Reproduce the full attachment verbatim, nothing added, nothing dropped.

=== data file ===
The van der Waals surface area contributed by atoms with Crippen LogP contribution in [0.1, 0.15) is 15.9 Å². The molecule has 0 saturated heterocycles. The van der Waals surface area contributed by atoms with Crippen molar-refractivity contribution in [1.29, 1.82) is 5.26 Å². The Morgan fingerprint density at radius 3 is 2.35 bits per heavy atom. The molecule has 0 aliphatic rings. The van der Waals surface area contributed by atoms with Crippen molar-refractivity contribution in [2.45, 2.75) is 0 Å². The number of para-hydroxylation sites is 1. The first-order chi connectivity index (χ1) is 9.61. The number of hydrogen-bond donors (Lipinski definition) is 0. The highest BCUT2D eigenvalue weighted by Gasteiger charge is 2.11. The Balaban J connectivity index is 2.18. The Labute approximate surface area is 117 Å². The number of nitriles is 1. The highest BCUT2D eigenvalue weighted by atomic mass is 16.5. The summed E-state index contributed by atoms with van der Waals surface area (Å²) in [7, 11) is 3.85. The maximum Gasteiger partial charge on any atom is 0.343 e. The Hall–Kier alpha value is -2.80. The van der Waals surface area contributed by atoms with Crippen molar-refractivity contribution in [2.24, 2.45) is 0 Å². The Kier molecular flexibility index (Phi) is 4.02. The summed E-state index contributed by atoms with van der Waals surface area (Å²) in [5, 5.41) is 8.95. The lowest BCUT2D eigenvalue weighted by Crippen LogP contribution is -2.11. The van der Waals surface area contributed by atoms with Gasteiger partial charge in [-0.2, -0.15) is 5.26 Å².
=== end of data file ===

The van der Waals surface area contributed by atoms with Crippen LogP contribution in [0.1, 0.15) is 15.9 Å². The molecule has 0 saturated heterocycles. The van der Waals surface area contributed by atoms with Crippen molar-refractivity contribution in [1.29, 1.82) is 5.26 Å². The Morgan fingerprint density at radius 3 is 2.35 bits per heavy atom. The molecule has 0 aliphatic rings. The van der Waals surface area contributed by atoms with Crippen molar-refractivity contribution in [2.45, 2.75) is 0 Å². The number of para-hydroxylation sites is 1. The first-order chi connectivity index (χ1) is 9.61. The number of hydrogen-bond donors (Lipinski definition) is 0. The highest BCUT2D eigenvalue weighted by Gasteiger charge is 2.11. The Balaban J connectivity index is 2.18. The Labute approximate surface area is 117 Å². The number of nitriles is 1. The highest BCUT2D eigenvalue weighted by atomic mass is 16.5. The summed E-state index contributed by atoms with van der Waals surface area (Å²) in [7, 11) is 3.85. The maximum Gasteiger partial charge on any atom is 0.343 e. The Hall–Kier alpha value is -2.80. The van der Waals surface area contributed by atoms with Crippen molar-refractivity contribution in [2.24, 2.45) is 0 Å². The Kier molecular flexibility index (Phi) is 4.02. The summed E-state index contributed by atoms with van der Waals surface area (Å²) in [5, 5.41) is 8.95. The lowest BCUT2D eigenvalue weighted by Crippen LogP contribution is -2.11. The van der Waals surface area contributed by atoms with Gasteiger partial charge in [-0.2, -0.15) is 5.26 Å².